Technology and the Memetic Self

Technology and the Memetic Self

Elizabeth J. Falck (The Coalition for Innovative Development, Education and Action, USA)
DOI: 10.4018/978-1-4666-6010-6.ch013
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Abstract

This chapter provides an overview of current theories in philosophy of mind as they relate to cultural and technological evolution. The focus is to examine the influence of technology on identity formation by introducing the concept of “narrative consciousness,” the process of constructing a memetic self model, or “selfplex.” The human capacity to construct a “selfplex” evolved from an imitation-based system of memetic replication, enabled by and coevolved with technology over the last 50,000 years. The chapter examines the following four points: (1) an introduction of the idea of “narrative consciousness”; (2) a reframing of technology as “tools that enable imitation and sharing,” thereby facilitating the development of memes and the selfplex; (3) societal implications of narrative consciousness; and (4) the cultural influence of Human Enhancement Technologies (HET) on the selfplex and practical considerations for practitioners.
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Introduction

Modern society is undergoing an unprecedented preferential shift toward the propagation of ideas and creative productivity over manual labor. Strong brands for individuals are a crucial component of the budding creative economy. “We are almost constantly engaged in presenting ourselves to others, and to ourselves, and hence representing ourselves – in language and gesture, external and internal” (Dennett, 1991, p. 417). This constant drive for representation overwhelms other forms of conscious experience. In a society progressing at an exponential pace, the act of balancing various “ways of being” has become overwhelmingly challenging. A comprehensive understanding of philosophy and historical context will elucidate why these various types of consciousness evolved, how they function, and the role technology has played in shaping human narrative over the past 50,000 years. This thorough historical basis can assist society in answering the increasingly salient questions: What should future humans be? and What are the technologies that will get us there?

Despite thousands of years of philosophical debate, the most daunting questions of consciousness remain unanswered. Today many philosophers reduce the self to an illusion constructed by the brain’s electrochemical interface. Of course, individual phenomenological experience would suggest that humans are more than three pounds of matter within a skull. As even staunch reductionist Daniel Dennett concedes, “Nothing could be less like an electron, or a molecule, or a neuron, than the way the sunset looks to me now” (1991, p. 65). In this chapter, “Human” (or narrative) consciousness will be defined as a system of memetic replication, enabled by and coevolved with technology over the last 50,000 years in accordance with life’s drive toward increasing complexity. In other words, the human self is a story constructed from a variety of experiences over time. That story exists in not just one brain, but in a global network of brains and other storage devices ranging from digital to analog to biological mediums. That is the narrative nature of the human’s memetic self.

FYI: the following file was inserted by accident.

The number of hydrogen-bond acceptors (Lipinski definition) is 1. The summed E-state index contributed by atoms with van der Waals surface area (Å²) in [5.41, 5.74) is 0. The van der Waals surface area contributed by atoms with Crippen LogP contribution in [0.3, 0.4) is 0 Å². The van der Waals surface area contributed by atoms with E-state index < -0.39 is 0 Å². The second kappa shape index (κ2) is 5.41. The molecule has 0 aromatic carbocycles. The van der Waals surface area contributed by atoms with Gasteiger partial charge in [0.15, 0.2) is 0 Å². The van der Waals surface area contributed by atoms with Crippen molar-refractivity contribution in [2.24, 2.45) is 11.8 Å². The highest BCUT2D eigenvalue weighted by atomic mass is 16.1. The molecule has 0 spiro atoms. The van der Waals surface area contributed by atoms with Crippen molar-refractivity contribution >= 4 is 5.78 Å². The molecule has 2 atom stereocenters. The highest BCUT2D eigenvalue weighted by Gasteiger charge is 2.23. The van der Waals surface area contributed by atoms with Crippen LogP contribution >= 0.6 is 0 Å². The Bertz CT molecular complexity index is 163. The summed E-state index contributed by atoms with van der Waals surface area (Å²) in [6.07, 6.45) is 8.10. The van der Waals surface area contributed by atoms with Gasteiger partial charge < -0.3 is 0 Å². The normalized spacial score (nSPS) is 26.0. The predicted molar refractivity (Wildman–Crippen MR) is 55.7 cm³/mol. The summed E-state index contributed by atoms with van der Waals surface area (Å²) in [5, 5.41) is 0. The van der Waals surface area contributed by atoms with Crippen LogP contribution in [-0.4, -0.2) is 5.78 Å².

To explore the above thesis, this chapter will examine the following four points: First, by outlining several working definitions for “consciousness” the chapter will explore the idea of “narrative consciousness” (often referred to as “human consciousness” or “self-consciousness”), which consists of a network of memes that spread between brains to take the form of a “selfplex.” The selfplex is the combined experience and expression of a Narrative Center of Gravity as a continuous story throughout time; it is the differentiating quality of “human” consciousness. Second, by definition, memes (including the selfplex) must be shared between individuals. From the invention of language to 4g cell service, technology are tools that enable imitation and sharing, thereby facilitating the development of memes and the selfplex/human self. By this reasoning, humans are inherently technological. Third, the chapter will consider the wide-reaching implications of narrative consciousness in several fields including economics, artificial intelligence (AI), ethics, familial structures, sustainability, health and longevity. Fourth and finally, the chapter will explore the concept of progress, its interaction with the selfplex, and how HET will play a crucial role in shaping the selfplex, and consequentially, humanity’s future.

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